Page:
Like a quarterback picking apart a zone defense, Mike McClelland delivers his football jig with the same patience and precision.
A variety of bottom-bouncing baits will catch bass this time of year, but McClelland prefers throwing the football jig for his quick-strike offense. "The biggest thing about a football jig this time of year is the erratic action created by its head design," says McClelland, who relied on the jig to win the 2006 Sooner Run at Grand Lake and the 2007 Pride of Georgia at Clarks Hill.
"This time of year you really have to trigger fish into biting, and the way that football jig wobbles across the bottom, it creates action that a typical jig or Texas-rigged plastic worm just doesn't incorporate without the angler manipulating it." The Arkansas pro throws his football to a variety of targets. "The football jig can be fished on just about any hard bottom, whether it's shellbeds, rocks or gravel," he says. "If you're fishing lakes that don't have a hard bottom, then brushpiles, stumps and things like that are still primary places to fish a football jig."
A football jig can also be effectively delivered to all depth zones. "You can basically fish a football jig from 6 inches to 50 feet of water," says McClelland. "I have caught fish 45 to 48 feet deep on it." McClelland uses a 3/8-ounce model for shallow-water applications and a 1-ounce version for going deep, but most of the time he relies on football jigs in 1/2-, 5/8- and 3/4-ounce sizes.
The six-time BASS winner favors the Jewel Football Jig since it has a durable paint job and is equipped with an O'Shaughnessy hook that increases his fish-landing percentage. His favorite color this time of year is peanut butter and jelly/smoke. "I really prefer that color because so many fish are feeding on a variety of crawfish and shad," he says. "Since the bottom side is a smoke color, when the bait is falling it has kind of a translucent appearance (similar to a shad), but once the bait gets to the bottom, then the top side of the jig is peanut butter and jelly, so it takes on a crawfish appearance."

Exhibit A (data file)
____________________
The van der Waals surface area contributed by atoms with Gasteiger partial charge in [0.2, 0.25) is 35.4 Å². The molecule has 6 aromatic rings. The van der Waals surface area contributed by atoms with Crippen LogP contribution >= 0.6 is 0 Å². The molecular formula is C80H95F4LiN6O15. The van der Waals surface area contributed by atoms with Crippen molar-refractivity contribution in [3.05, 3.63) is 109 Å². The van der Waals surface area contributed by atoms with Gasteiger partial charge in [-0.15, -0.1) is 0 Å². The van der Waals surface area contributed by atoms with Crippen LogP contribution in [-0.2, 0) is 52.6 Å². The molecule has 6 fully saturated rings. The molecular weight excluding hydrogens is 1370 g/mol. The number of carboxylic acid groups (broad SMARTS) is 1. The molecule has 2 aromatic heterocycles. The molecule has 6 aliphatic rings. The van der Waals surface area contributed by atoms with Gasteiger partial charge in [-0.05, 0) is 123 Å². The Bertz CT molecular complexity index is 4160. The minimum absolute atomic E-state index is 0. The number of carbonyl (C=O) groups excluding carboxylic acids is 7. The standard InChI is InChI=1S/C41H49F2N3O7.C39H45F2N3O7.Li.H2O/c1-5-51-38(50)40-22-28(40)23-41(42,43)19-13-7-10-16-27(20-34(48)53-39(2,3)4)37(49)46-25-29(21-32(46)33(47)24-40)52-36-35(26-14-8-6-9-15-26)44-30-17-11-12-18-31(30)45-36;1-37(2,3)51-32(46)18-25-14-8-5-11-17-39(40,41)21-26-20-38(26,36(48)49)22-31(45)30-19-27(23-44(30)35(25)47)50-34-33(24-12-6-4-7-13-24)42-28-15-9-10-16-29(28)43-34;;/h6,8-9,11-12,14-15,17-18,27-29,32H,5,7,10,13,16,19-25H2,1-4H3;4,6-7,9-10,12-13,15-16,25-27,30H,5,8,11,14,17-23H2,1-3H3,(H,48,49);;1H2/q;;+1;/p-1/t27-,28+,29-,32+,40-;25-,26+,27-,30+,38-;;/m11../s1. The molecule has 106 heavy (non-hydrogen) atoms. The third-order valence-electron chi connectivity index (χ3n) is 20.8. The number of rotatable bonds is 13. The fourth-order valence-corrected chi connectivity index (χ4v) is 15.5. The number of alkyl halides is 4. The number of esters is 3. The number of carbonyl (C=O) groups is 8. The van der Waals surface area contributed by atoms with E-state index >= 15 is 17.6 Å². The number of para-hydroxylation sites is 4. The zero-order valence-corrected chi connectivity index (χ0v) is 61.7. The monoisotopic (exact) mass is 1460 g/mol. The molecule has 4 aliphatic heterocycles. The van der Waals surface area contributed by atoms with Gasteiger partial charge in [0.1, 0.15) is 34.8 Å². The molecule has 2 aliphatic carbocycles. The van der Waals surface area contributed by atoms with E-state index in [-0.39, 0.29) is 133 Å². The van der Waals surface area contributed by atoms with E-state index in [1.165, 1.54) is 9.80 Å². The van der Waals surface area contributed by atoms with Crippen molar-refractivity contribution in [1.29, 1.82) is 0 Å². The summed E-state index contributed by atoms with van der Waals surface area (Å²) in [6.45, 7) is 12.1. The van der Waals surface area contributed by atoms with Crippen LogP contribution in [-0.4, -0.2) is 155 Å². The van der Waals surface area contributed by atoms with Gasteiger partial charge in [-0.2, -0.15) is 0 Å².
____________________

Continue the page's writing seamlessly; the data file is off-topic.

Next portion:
Zoom Brush Hogs and Zoom Baby Brush Hogs are McClelland's favorite trailers for his football jig. He wants his trailer to contrast the color of his football, so McClelland opts for a watermelon or watermelon purple creature bait if he thinks bass are keying on shad, and he picks a green pumpkin soft plastic if he perceives fish are feeding more on crawfish.
McClelland never modifies his football jig, but he will alter his trailer by trimming about 1/2 to 1 inch off the Brush Hog's body, pulling the side tentacles loose so the appendages dangle more and splitting the flappers to imitate crawfish pincers.
Keeping constant contact with the bottom is the key to McClelland's initial deliveries with the football jig. "There are times I will point my rod to the side or downward and just wind the bait until it is bouncing and rooting along the bottom," describes McClelland. "There are times I pause it when I come to an obstruction, shake it and gradually pull it over the bigger rock." A hopping retrieve also produces for McClelland once he has pinpointed fish.
"This time of year I am fishing for schools of fish," he says. After I catch one or two, the fish become more active so I start hopping the jig to get the fish to bite more aggressively. A lot of times you have to get that first bite on a slower, more methodical presentation, but after I get the first bite I hop it pretty hard (1 1/2 to 3 feet) off the bottom."
To complete his deliveries, McClelland throws his football jig on a 7-foot, 4-inch Falcon Mike McClelland Heavy Cover Finesse Jig Rod and Quantum PT SS baitcast reel filled with 20-pound Sunline Sniper FC Fluorocarbon for most situations, or 15-pound Sunline Sniper FC Fluorocarbon for clear water or if he wants a faster fall rate.